by Robert M. & Christine L. Compston--Eds. Mennel ‧ RELEASE DATE: Nov. 18, 1996
This edifying collection of letters between two titans of American legal thought will be a welcome addition to the library of any student of legal theory, legal history, or the Supreme Court. Editors Mennel (History/Univ. of New Hampshire) and Compston (former director of the National History Education Network) have compiled and annotated the personal correspondence of two of America's preeminent legal minds, Oliver Wendell Holmes and Felix Frankfurter. When they first met and began corresponding, Holmes, though in his 70s, was at the height of his formidable powers--a sitting Supreme Court justice and the author of leading texts on American law. Frankfurter was a highly respected attorney and an ebullient and brilliant young professor at Harvard Law School. In Holmes, Frankfurter found a mentor and sponsor worthy of deification. ""For you to call my work 'really A1,'"" Frankfurter wrote to Holmes, ""is to be knighted by the King!"" In Frankfurter, Holmes found a doting pupil whose exhilaration and youth rejuvenated the aging and cynical justice: ""Even your more optimistic outlook and prophecy for human destinies than I can venture upon makes you dearer to me."" Spanning the period from 1912 through 1934, their never-before-published letters present in a terse microcosm not only the heart of American legal theory, but indeed the core of early-20th-century American intellectual development. They do not contain lengthy exegeses of jurisprudence but lively snippets of philosophy along with politics and gossip. The editors open the collection with a useful but, for the uninitiated, too brief introduction to the philosophies and history of Holmes and Frankfurter. They have, however, supplied rich annotations regarding the individuals, legal cases, books, and events alluded to by the two men. This, then, is a most useful addition to the existing biographies and commentaries regarding Holmes, Frankfurter, and their contemporaries.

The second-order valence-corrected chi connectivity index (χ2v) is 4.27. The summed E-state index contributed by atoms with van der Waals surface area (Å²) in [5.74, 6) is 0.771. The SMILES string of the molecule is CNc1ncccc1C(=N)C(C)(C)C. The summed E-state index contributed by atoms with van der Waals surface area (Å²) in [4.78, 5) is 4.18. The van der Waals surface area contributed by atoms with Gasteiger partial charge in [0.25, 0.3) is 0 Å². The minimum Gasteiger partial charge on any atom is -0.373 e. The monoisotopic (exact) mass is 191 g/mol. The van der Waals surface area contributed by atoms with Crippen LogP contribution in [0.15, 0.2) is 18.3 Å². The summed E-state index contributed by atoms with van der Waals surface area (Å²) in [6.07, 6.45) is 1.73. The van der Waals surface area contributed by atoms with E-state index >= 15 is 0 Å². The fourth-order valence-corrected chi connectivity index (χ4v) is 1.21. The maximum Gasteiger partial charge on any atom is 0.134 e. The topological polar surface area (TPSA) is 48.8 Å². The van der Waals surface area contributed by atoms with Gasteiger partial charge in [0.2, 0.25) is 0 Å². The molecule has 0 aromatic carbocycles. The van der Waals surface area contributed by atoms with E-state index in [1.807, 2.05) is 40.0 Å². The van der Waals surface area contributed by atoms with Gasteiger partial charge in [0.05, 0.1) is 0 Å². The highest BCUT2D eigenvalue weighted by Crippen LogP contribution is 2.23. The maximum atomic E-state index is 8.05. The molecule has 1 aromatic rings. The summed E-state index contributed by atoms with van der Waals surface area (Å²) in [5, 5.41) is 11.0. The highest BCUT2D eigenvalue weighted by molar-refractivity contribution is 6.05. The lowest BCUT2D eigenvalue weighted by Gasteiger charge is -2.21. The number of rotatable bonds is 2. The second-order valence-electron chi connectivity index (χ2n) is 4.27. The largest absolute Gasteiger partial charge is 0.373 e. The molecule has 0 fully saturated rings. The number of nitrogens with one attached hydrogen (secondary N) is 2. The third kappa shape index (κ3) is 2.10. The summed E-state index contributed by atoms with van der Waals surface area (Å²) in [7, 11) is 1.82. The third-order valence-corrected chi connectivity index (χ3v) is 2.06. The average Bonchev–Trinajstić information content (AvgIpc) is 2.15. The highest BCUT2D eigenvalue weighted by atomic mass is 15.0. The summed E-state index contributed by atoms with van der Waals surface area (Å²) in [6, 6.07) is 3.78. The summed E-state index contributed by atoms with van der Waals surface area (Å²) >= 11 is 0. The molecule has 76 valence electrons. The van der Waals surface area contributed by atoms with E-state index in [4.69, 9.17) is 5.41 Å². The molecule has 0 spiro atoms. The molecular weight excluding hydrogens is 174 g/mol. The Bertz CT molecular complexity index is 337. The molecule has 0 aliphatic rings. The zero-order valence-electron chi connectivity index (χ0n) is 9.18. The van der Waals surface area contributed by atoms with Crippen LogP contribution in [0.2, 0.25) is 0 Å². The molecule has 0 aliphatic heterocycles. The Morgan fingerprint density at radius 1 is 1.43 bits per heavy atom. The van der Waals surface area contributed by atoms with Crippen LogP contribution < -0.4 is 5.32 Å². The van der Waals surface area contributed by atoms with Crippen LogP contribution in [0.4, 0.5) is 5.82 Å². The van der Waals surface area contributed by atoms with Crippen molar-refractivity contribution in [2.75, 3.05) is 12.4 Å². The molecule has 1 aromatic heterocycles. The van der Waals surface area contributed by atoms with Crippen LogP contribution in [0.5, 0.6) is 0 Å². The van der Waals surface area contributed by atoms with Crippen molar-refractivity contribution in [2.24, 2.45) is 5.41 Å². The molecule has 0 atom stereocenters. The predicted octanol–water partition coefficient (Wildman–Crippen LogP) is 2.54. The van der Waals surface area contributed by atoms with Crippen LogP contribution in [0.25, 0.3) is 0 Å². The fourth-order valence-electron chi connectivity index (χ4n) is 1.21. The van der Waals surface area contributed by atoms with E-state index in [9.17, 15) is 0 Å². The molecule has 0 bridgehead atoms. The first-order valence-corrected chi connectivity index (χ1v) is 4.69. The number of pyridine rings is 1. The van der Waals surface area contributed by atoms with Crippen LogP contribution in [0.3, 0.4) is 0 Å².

Pub Date: Nov. 18, 1996
Page Count: 352
Publisher: Univ. Press of New England
Review Posted Online: N/A
Kirkus Reviews Issue: Oct. 15, 1996
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